For WS participants, the diagnosis of WS was established by FISH (fluorescence in situ hybridization probes for the elastin gene on chromosome 7) and the presence of phenotypic features (criteria set forth by the American Academy of Pediatrics, 2001). The WS sample (N = 17, 10 females; M = 30.6 years) was representative with respect to overall cognitive ability, with mean IQ scores (WAIS-R/WISC-R) (Wechsler, 1974, 1981) falling within the typical WS range (Howlin et al., 1998; Searcy et al., 2004) (Table 1). As previously alluded to, a disparity between language and spatial ability is often observed in WS, and was also evident in this sample. This disparity is reflected in developmental age-equivalent estimates for vocabulary and visuospatial ability in the WS sample, which were based on two well-accepted developmental measures yielding age-equivalent scores [Peabody Picture Vocabulary Test [PPVT-III] (Beery, 1997) and the Developmental Test of Visuomotor Integration [VMI] (Dunn and Dunn, 1997). PPVT-III scores for the WS sample revealed a receptive vocabulary age-equivalent of 12.6 years while VMI scores revealed an age-equivalent of 5.9 years (Table 1).

Table 1
Background data for WS participants

Given the unique cognitive profile of WS, several factors were considered in the selection of comparison groups for the WS sample. In accordance with past functional imaging studies of WS (Meyer-Lindenberg et al., 2005), a group of neurologically normal adults matched participant-wise for age and gender were included to afford a conventional CA comparison (CA group; N = 17, M = 31.0 years, s.d. = 11.2). Mean ages of the WS and CA groups were not different [t(32) = 0.115, P > 0.5]. The developmental nature of the disorder raises the possibility that brain responses in WS that diverge from CA controls might be observed in younger, typical subjects who have not yet achieved the mature response profile. The addition of a younger, typically developing control group would thus allow responses of this type in the WS group to be more accurately characterized as immature, rather than aberrant. Foremost in determining the age of this control group was a consideration of performance on the experimental task. Specifically, past results (Paul et al., 2002) suggested that 8- to 9-year-old children would perform the face identity-matching task with accuracy comparable to the WS group, while possessing sufficient maturity to be able to complete the imaging study. Accordingly, the DA group consisted of typically developing 8- to 9-year-old children (M = 8.8 years, s.d. = 0.7; 17 typically developing children, 9 females). It is also noted that a CA of 8- to 9-year falls roughly within range of the mean visuospatial and language age-equivalent estimates for the WS group (5.9 and 12.6 years, respectively).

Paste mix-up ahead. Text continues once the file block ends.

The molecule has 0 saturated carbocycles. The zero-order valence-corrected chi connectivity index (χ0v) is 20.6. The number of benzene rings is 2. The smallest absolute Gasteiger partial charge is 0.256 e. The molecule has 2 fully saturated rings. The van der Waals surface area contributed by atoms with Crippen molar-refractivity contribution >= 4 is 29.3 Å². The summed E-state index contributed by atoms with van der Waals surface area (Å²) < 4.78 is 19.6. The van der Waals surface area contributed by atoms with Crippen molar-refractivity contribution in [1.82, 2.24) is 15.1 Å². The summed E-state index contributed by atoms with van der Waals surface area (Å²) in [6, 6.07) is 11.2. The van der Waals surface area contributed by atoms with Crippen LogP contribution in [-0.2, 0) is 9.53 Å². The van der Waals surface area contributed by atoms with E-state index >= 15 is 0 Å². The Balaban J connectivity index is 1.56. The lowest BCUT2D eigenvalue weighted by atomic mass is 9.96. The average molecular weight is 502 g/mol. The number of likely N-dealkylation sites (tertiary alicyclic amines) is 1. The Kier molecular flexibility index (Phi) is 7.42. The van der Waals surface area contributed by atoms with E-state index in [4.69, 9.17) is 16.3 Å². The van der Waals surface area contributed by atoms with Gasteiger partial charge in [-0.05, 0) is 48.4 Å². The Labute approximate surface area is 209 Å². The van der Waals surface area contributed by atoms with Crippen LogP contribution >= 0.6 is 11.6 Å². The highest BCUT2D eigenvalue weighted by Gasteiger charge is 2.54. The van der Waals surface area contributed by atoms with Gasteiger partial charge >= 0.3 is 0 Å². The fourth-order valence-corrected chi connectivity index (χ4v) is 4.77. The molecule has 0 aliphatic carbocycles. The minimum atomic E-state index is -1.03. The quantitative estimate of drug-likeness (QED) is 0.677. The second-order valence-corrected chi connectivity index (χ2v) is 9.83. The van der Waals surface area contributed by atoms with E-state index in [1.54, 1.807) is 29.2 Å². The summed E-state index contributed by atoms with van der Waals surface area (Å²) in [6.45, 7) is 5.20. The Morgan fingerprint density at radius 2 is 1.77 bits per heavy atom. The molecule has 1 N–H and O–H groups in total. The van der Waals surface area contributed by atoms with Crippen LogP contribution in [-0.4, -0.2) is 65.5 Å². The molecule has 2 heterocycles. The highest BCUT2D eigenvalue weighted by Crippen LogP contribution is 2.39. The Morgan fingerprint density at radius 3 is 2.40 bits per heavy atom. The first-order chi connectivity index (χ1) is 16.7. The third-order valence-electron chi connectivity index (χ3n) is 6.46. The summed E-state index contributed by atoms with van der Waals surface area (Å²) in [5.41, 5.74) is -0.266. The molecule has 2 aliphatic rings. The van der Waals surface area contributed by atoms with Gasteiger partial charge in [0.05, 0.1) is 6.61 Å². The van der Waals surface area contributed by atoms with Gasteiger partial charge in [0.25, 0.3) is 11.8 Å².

The study was approved by the Institutional Review Boards of the Salk Institute, the University of California, San Diego (UCSD) and San Diego State University (SDSU). Adult participants and parents/guardians of WS and child participants gave written informed consent; in addition, children and WS participants provided written assent to participate.